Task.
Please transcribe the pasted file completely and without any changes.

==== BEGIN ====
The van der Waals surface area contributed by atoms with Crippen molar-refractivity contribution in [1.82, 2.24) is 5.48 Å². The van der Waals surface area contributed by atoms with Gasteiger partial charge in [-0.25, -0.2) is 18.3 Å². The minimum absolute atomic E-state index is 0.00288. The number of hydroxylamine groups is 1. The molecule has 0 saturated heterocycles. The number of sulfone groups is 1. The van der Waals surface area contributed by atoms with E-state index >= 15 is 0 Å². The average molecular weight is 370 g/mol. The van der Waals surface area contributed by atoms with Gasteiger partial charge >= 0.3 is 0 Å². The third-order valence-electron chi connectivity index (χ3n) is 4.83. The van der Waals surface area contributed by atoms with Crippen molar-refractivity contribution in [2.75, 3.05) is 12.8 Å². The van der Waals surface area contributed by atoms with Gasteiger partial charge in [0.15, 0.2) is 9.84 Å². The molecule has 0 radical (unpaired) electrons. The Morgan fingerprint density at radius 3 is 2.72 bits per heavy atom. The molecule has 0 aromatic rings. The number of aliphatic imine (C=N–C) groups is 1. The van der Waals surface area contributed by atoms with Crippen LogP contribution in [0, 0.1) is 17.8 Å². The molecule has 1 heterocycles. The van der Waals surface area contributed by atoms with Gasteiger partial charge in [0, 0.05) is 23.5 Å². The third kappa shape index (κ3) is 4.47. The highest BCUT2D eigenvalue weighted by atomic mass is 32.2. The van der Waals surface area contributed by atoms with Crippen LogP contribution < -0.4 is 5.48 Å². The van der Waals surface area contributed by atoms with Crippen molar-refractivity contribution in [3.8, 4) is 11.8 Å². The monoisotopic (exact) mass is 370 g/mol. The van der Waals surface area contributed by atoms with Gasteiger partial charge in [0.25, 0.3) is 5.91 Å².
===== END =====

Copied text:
The van der Waals surface area contributed by atoms with Crippen molar-refractivity contribution in [1.82, 2.24) is 5.48 Å². The van der Waals surface area contributed by atoms with Gasteiger partial charge in [-0.25, -0.2) is 18.3 Å². The minimum absolute atomic E-state index is 0.00288. The number of hydroxylamine groups is 1. The molecule has 0 saturated heterocycles. The number of sulfone groups is 1. The van der Waals surface area contributed by atoms with E-state index >= 15 is 0 Å². The average molecular weight is 370 g/mol. The van der Waals surface area contributed by atoms with Gasteiger partial charge >= 0.3 is 0 Å². The third-order valence-electron chi connectivity index (χ3n) is 4.83. The van der Waals surface area contributed by atoms with Crippen molar-refractivity contribution in [2.75, 3.05) is 12.8 Å². The van der Waals surface area contributed by atoms with Gasteiger partial charge in [0.15, 0.2) is 9.84 Å². The molecule has 0 radical (unpaired) electrons. The Morgan fingerprint density at radius 3 is 2.72 bits per heavy atom. The molecule has 0 aromatic rings. The number of aliphatic imine (C=N–C) groups is 1. The van der Waals surface area contributed by atoms with Crippen LogP contribution in [0, 0.1) is 17.8 Å². The molecule has 1 heterocycles. The van der Waals surface area contributed by atoms with Gasteiger partial charge in [0, 0.05) is 23.5 Å². The third kappa shape index (κ3) is 4.47. The highest BCUT2D eigenvalue weighted by atomic mass is 32.2. The van der Waals surface area contributed by atoms with Crippen LogP contribution < -0.4 is 5.48 Å². The van der Waals surface area contributed by atoms with Crippen molar-refractivity contribution in [3.8, 4) is 11.8 Å². The monoisotopic (exact) mass is 370 g/mol. The van der Waals surface area contributed by atoms with Gasteiger partial charge in [0.25, 0.3) is 5.91 Å².